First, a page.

"Most mayors are concerned about how they deliver basic city services to their constituents. When they take office, they have to reflect the needs of the community. Mayors who don't, don't last too long in the business." ' the late Boston Mayor Tom Menino
A just-released study with the Initiative on Cities at Boston University afforded insights into how over 70 mayors weigh their challenges, agendas, and relationships. In particular, this study illuminated how these mayors consider policy decisions in light on their political climates.
In order to show how various factors shape public policy, each of the mayors' responses were divided by their political affiliation, economy, and population.
The survey gleaned some fascinating results. When controlled for size or wealth of the cities, mayors' responses were similar. Slicing by political party, however, seems to reveal that, even at a local government level, politics and political affiliation have a great effect on decision-making.
For example, mayors overall noted that aging infrastructure and budgetary matters were at the top of the challenges they face.
Breaking down by political affiliation, however, Republican mayors cited "economic development" challenges at the top, while Democratic mayors cited "financial management".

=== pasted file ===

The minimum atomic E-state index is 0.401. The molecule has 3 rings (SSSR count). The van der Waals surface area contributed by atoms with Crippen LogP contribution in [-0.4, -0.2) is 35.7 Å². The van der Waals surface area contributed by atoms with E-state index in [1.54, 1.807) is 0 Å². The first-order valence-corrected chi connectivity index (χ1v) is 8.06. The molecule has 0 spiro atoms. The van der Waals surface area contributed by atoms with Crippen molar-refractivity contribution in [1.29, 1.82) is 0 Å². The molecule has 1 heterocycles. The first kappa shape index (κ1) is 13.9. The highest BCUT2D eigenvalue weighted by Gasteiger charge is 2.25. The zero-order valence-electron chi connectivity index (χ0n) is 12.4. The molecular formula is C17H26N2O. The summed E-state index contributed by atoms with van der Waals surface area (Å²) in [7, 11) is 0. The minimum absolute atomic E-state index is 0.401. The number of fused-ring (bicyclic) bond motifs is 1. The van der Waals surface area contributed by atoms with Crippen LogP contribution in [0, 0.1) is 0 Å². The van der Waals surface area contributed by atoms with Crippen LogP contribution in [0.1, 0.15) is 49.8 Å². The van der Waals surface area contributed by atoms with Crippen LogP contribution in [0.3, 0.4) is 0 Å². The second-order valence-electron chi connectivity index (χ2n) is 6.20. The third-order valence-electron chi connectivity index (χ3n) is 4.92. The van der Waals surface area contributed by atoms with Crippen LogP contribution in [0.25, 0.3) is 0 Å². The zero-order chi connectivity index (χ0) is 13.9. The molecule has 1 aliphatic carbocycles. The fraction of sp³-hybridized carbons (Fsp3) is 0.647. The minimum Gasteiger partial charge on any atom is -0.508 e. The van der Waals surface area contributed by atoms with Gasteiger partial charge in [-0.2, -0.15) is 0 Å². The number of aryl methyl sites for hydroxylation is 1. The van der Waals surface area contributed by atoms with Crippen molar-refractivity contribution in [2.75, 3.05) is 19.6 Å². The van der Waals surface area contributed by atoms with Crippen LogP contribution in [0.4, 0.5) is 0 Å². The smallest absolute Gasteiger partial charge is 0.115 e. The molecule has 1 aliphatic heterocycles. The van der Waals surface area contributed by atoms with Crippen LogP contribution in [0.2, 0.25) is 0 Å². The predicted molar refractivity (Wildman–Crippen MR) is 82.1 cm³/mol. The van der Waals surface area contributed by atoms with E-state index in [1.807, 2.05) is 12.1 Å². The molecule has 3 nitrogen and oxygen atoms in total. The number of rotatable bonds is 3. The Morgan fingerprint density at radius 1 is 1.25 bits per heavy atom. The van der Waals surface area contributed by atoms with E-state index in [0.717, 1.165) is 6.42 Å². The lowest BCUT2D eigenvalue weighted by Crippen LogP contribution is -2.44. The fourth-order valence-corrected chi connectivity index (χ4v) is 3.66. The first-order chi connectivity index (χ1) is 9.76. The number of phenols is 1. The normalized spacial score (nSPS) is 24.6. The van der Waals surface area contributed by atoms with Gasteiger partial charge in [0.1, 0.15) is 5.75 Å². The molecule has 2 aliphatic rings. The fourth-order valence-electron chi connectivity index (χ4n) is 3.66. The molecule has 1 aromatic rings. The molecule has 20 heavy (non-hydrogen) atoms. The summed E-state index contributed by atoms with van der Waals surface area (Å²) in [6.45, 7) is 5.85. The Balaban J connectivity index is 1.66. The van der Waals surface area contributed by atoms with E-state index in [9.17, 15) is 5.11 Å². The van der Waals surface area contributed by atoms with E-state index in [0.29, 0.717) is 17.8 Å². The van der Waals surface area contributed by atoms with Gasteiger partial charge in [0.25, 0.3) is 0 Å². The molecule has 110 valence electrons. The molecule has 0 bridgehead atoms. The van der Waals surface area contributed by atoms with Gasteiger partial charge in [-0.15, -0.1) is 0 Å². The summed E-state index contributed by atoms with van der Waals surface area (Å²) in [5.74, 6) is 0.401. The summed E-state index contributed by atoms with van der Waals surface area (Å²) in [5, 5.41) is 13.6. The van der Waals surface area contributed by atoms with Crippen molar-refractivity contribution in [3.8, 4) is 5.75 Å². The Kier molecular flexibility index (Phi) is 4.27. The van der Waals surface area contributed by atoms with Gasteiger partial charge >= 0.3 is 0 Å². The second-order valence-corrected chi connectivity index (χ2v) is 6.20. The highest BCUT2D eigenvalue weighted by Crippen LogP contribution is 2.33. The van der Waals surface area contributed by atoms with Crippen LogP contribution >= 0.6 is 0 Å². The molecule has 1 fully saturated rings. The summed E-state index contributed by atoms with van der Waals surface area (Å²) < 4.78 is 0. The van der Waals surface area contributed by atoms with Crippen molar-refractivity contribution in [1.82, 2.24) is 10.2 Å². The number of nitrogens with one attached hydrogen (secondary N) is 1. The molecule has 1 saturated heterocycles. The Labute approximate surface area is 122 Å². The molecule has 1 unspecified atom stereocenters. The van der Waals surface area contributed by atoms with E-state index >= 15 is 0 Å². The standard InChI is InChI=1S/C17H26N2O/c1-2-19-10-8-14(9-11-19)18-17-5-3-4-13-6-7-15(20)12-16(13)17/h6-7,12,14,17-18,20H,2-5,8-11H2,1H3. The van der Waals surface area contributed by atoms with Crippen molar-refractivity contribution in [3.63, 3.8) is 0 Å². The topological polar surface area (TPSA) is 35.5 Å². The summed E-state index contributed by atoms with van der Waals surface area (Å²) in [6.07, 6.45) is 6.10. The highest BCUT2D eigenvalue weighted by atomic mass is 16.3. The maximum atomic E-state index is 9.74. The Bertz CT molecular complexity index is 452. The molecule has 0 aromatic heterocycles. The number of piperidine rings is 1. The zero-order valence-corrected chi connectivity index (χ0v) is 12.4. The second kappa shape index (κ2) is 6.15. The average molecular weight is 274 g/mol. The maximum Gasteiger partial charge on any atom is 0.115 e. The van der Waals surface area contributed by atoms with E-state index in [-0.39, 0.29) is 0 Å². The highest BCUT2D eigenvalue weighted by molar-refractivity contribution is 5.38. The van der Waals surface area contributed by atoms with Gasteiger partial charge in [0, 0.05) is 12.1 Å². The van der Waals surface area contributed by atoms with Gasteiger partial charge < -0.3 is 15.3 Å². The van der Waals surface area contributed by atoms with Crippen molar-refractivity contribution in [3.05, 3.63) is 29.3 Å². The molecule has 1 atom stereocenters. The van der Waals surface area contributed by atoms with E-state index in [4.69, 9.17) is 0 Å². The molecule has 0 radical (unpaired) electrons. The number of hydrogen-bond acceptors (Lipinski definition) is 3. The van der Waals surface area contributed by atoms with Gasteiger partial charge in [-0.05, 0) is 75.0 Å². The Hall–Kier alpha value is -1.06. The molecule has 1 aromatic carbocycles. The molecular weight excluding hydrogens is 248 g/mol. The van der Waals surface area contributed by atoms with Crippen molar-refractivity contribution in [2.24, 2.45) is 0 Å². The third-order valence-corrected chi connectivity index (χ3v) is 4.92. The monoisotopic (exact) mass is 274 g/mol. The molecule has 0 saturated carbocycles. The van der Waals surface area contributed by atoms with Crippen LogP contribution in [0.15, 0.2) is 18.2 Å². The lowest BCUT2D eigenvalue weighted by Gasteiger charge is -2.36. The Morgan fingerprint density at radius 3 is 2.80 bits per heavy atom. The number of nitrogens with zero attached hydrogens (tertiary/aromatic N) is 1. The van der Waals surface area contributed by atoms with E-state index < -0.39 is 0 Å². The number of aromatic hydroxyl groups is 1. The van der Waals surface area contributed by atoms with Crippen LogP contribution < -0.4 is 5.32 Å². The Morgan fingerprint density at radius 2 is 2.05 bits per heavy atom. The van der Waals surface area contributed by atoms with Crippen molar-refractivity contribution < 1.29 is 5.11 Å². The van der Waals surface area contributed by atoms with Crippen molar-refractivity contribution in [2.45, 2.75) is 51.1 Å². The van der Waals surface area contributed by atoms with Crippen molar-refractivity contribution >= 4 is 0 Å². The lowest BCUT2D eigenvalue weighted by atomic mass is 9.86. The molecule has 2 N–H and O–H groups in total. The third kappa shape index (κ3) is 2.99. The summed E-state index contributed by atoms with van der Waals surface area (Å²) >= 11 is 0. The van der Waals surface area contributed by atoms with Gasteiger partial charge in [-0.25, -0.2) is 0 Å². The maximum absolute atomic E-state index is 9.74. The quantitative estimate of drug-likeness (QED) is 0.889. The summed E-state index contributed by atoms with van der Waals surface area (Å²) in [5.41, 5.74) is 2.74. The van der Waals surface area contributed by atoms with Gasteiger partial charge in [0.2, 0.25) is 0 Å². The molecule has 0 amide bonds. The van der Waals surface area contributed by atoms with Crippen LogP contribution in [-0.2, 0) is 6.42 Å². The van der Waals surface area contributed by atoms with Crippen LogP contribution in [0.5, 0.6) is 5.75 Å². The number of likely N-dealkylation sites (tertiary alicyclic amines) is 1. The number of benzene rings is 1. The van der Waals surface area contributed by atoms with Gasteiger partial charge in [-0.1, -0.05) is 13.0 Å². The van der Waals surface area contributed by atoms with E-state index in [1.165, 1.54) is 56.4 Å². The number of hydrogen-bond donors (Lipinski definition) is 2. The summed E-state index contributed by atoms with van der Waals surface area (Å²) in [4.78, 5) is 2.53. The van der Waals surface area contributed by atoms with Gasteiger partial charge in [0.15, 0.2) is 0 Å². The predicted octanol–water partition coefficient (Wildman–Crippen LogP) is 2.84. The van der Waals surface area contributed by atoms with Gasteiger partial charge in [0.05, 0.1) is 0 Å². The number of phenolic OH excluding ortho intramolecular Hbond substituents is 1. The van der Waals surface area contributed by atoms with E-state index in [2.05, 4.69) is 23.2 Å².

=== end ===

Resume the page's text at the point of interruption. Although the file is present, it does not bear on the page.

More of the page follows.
Although political affiliations show interesting distinctions, one note rings clear: regardless of politics, mayors across the country believe that infrastructure is one of their most important challenges.
As the late Boston Mayor Tom Menino says: "[Infrastructure is] a quality of life issue, how your neighborhood looks. It's having people come to a neighborhood and see a sidewalk that's fixed, a street that's in good condition, lighting that's proper and trees that are trimmed."
Solving fundamental infrastructure issues in your city sets a literal foundation for other solutions to build. A healthy, vibrant city will always begin with neighborhoods with smooth roads and bright lighting.
And that is a non-partisan issue.
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Click here to read the Initiative on Cities.
Click here to read another piece on the Initiative on Cities study.